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Himalayan Tahr (Hemitragus jemlahicus)

Posted on Jul 14, 2013 by in Ungulates | 4 comments

Hemitragus jemlahicus

Number 0420

This is the Himalayan tahr or Hemitragus jemlahicus. Hemitragus means half-goat, and jemlahicus means Himalayan, basically. These goats are mountain dwellers, living in high altitudes on rocky outcroppings and in forested places. They’re very shaggy. One of my books, the multi-volume Wonders of Animal Life (which has not date but appears to me to be from the 1920s), includes the Himalayan tahr in a section on mating and the ways animals change their appearance to attract the opposite sex. It’s a “wedding garment”!

Photograph of a tahr from an old book


When you set out to research the Himalayan tahr, a lot of information about hunting in New Zealand comes up. It seems 23 tahr were introduced there in a few different releases during the early 1900s. The tahr proved so successful in New Zealand that they became a problem. According to Introduced Mammals of the World: Their History, Distribution, and Influence by John Long, “control efforts between 1936 and 1968 eliminated 30,000 tahr.” Remarkable that just 23 tahr could have so many descendants over the course of a few decades, isn’t it? Himalayan tahr were also successfully introduced to South Africa, and there are reports that descendants of some tahr released from the Hearst Ranch in San Simeon, California, may still survive.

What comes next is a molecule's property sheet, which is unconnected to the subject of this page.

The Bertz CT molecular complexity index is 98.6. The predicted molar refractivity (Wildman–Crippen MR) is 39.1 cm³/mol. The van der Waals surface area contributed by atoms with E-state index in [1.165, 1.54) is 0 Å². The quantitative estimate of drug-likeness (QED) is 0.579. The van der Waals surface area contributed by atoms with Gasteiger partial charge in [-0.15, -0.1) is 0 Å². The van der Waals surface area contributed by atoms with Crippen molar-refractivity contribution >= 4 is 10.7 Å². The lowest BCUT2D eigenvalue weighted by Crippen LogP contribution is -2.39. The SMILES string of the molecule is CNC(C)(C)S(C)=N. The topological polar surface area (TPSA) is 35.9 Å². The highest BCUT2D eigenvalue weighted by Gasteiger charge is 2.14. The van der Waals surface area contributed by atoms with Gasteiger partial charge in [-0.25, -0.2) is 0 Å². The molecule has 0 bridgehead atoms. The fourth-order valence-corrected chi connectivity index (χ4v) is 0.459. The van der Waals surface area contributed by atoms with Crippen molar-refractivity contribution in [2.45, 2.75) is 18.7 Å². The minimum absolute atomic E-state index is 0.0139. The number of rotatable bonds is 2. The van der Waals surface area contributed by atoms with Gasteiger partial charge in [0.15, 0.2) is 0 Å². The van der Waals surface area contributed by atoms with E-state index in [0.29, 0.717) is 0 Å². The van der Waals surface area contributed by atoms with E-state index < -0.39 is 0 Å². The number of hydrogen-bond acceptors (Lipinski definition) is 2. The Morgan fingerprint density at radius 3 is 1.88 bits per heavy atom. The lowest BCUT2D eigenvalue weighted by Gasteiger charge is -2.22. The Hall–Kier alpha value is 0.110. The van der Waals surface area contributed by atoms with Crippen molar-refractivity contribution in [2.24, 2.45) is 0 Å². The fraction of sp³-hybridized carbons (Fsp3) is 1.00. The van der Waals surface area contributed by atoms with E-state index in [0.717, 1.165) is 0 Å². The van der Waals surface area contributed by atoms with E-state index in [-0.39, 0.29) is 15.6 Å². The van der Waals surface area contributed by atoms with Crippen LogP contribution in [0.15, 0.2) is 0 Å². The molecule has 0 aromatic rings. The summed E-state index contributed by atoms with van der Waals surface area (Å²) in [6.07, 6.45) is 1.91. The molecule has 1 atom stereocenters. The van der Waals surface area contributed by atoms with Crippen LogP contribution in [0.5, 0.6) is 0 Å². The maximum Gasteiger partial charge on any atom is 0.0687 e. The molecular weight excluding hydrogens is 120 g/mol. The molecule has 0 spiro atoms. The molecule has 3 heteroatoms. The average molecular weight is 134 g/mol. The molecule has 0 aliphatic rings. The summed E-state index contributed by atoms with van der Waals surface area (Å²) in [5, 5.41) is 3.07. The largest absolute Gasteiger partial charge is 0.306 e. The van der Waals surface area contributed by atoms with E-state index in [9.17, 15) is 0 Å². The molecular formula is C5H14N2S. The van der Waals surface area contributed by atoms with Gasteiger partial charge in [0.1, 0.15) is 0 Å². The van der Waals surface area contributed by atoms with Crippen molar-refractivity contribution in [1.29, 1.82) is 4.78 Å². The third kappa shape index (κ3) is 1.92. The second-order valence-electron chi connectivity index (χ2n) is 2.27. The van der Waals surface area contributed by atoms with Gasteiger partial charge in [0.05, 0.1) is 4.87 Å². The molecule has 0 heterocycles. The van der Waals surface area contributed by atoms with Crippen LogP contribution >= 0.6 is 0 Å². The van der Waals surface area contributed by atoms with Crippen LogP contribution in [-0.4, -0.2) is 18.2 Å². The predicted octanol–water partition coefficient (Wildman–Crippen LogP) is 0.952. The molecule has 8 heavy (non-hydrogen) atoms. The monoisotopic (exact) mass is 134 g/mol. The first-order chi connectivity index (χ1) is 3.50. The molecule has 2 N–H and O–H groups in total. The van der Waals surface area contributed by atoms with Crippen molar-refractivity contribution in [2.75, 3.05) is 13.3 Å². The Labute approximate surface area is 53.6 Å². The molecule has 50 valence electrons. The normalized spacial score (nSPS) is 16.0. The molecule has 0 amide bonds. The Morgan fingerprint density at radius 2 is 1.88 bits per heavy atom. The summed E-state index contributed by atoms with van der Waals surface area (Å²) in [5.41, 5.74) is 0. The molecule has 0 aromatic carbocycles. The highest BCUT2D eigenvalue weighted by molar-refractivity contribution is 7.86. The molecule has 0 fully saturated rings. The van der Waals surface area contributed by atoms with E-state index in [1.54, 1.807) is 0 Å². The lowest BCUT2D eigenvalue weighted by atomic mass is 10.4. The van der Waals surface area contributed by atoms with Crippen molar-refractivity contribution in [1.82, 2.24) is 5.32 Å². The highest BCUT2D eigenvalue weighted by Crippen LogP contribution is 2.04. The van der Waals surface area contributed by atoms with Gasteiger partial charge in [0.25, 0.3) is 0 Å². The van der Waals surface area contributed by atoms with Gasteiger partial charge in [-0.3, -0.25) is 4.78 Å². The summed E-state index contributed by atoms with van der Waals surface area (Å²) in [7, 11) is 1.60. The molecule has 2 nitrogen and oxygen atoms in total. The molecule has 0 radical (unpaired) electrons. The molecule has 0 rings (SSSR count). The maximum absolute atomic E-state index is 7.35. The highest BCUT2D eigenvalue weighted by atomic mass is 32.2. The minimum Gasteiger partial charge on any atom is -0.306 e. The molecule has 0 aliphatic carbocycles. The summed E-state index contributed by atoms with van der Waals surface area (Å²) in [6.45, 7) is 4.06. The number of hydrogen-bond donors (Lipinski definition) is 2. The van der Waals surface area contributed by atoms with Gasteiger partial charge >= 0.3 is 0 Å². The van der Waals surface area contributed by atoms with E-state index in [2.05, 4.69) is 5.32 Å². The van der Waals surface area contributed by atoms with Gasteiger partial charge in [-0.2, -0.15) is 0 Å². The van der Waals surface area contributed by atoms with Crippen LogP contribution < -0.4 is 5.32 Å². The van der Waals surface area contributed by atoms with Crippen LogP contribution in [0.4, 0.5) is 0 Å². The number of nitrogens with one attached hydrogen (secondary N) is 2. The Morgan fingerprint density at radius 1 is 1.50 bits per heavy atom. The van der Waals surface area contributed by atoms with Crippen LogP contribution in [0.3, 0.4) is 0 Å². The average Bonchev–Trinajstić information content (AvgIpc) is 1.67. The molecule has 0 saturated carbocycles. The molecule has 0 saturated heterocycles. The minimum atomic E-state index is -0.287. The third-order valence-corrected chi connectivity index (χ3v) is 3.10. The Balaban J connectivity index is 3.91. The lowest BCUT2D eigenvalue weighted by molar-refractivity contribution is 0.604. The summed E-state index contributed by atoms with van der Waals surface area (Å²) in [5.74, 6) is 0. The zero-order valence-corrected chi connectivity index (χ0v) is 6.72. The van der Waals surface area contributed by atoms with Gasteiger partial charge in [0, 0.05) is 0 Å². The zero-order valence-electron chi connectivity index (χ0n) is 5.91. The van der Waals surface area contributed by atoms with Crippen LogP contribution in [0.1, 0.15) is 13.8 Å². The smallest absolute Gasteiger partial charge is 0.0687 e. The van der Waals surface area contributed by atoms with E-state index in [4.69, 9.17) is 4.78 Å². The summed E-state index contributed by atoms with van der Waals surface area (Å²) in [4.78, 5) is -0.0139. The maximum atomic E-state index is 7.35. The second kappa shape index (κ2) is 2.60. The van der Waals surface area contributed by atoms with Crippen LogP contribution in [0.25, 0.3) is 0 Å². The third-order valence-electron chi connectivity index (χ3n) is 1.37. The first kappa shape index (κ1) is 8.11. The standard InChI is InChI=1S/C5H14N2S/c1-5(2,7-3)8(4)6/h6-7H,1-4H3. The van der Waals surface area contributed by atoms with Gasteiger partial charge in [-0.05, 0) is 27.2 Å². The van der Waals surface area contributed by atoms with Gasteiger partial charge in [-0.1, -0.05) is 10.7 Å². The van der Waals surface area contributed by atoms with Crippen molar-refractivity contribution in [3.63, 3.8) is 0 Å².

Another of my books, Maurice Burton’s Systematic Dictionary of Mammals of the World from 1962, is beautifully illustrated by David Pratt. Here’s Pratt’s drawing of the Himalayan tahr.


Black and white drawing of the Himalayan tahr



  1. Great to see the Daily Mammal is back!

    Gorgeous drawing of the Tahr. Rich textures, and that eye is amazing. You can see the tahr’s soul in there.

    Pratt’s illustrations are wonderful. Thanks for including one!


  2. I do believe you’ve just introduced me to a new favorite artist. I love the David Pratt artwork. Is it a woodcut?

    • I think it’s a woodcut, Jeane, but I’m not positive—some of the pieces are more delicate, which would be harder to do with a woodcut. It could be a linocut or even scratchboard, or maybe he uses a variety of media, I just don’t know. And I couldn’t find much about him online. I’ll try to share some more of his illustrations with you—I love them, too.

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